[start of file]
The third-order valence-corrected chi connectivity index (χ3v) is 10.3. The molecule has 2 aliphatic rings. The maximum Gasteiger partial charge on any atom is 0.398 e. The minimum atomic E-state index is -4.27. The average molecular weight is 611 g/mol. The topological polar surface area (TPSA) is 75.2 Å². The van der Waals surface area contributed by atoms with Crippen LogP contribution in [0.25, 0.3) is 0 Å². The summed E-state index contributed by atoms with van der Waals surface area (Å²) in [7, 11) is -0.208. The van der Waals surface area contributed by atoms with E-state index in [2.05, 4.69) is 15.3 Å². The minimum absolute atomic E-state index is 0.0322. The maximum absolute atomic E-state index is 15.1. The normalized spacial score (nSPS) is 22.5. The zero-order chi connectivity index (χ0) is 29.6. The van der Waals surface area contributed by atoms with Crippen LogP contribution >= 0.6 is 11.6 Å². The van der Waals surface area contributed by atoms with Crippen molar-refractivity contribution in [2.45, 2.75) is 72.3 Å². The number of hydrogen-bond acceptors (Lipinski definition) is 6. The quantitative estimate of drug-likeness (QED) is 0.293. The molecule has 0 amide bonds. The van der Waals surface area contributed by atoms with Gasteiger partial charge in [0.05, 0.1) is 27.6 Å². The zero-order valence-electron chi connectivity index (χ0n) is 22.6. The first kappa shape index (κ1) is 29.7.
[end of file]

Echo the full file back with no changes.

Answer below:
The third-order valence-corrected chi connectivity index (χ3v) is 10.3. The molecule has 2 aliphatic rings. The maximum Gasteiger partial charge on any atom is 0.398 e. The minimum atomic E-state index is -4.27. The average molecular weight is 611 g/mol. The topological polar surface area (TPSA) is 75.2 Å². The van der Waals surface area contributed by atoms with Crippen LogP contribution in [0.25, 0.3) is 0 Å². The summed E-state index contributed by atoms with van der Waals surface area (Å²) in [7, 11) is -0.208. The van der Waals surface area contributed by atoms with E-state index in [2.05, 4.69) is 15.3 Å². The minimum absolute atomic E-state index is 0.0322. The maximum absolute atomic E-state index is 15.1. The normalized spacial score (nSPS) is 22.5. The zero-order chi connectivity index (χ0) is 29.6. The van der Waals surface area contributed by atoms with Crippen LogP contribution >= 0.6 is 11.6 Å². The van der Waals surface area contributed by atoms with Crippen molar-refractivity contribution in [2.45, 2.75) is 72.3 Å². The number of hydrogen-bond acceptors (Lipinski definition) is 6. The quantitative estimate of drug-likeness (QED) is 0.293. The molecule has 0 amide bonds. The van der Waals surface area contributed by atoms with Gasteiger partial charge in [0.05, 0.1) is 27.6 Å². The zero-order valence-electron chi connectivity index (χ0n) is 22.6. The first kappa shape index (κ1) is 29.7.